From 26 to 27 November, the ICCROM Council will convene online for its 94th session, to monitor the progress of ICCROM’s programme of activities and plan for coming months. The two-day event is taking place in a year that also marks 60th anniversary of Italy's accession to ICCROM, formally established through the ratification of the Headquarters Agreement by Law 11 June 1960 No. 723.
The creation of an international centre like ICCROM, designated to promote the preservation and restoration of cultural property, was done so in response to the urgent need expressed by UNESCO and the international community to have a central body that could provide countries with the guidance, expertise and support they needed to recover from the destruction of World War II.
The choice of Rome as the location for ICCROM was the result of the Italian government's successful commitment to enhance its leading institutions in the sector of cultural heritage conservation (such as the Istituto Centrale del Restauro), and to present them as ideal and qualified interlocutors.
After UNESCO appointed Italy as the host country and the Headquarters Agreement was signed in Paris in 1957, its ratification by the Italian Parliament was the last missing piece. It was not until November 1958 that the debate resumed.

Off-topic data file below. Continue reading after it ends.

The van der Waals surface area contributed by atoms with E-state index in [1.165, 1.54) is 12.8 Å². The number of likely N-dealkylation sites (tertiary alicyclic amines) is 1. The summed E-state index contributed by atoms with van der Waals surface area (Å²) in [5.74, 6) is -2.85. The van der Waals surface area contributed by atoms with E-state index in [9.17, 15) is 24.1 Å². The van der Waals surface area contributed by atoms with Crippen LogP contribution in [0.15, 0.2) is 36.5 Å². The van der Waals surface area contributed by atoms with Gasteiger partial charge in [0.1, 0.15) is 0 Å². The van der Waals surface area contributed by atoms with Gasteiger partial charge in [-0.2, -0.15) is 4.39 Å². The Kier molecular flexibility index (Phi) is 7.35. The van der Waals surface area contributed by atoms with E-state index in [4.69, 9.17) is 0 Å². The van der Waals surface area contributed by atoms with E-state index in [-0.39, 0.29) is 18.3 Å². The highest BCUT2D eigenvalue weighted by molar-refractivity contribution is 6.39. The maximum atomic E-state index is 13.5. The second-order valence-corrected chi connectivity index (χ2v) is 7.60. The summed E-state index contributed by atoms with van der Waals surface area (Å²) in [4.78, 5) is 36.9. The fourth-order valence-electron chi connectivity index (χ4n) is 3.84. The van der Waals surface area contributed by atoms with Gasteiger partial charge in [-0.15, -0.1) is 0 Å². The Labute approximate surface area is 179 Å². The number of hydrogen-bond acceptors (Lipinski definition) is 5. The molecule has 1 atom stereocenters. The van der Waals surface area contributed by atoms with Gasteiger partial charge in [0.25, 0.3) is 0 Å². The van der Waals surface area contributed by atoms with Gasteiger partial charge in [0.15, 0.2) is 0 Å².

At that time, the Minister of Foreign Affairs Amintore Fanfani delivered a crucial speech to the Lower Chamber of the Parliament, strongly encouraging the ratification of the Headquarters Agreement to fully adhere to ICCROM and recognize its legal status: a year and a half later, his recommendation was fulfilled.
Sixty years have now passed since the Official Gazette announced Italy's accession to ICCROM, and a multitude of initiatives have benefited from the close collaboration between Italian institutions and the international centre: from the earliest Architectural and Mural Painting Conservation courses (ARC and MPC) to the more recent First Aid for Cultural Heritage in Times of Crisis (FAC), not to mention ICCROM’s efforts to help save Florence’s cultural heritage after the city was flooded in 1966, and lending the expertise of its staff and networks during the recent earthquakes in central Italy.
As the world now faces new challenges, from climate change to the current COVID-19 pandemic, ICCROM remains faithfully committed to its mission, eased in its activities by both the continued cooperation ensured by its Host Country and the suggestive settings that surround us in this land of culture and beauty.
Luigi Di Maio
Italian Minister of Foreign Affairs and International Cooperation
Italian Minister of Cultural Heritage and Activities and Tourism
Member of the Italian Chamber of Deputies,
Secretary of the Foreign Commission
Director General for Development Cooperation,
Italian Ministry of Foreign Affairs and International Cooperation
Former Mayor of Rome and former Minister of Culture
Maria Chiara Malaguti
President of UNIDROIT
Director-General of ICCROM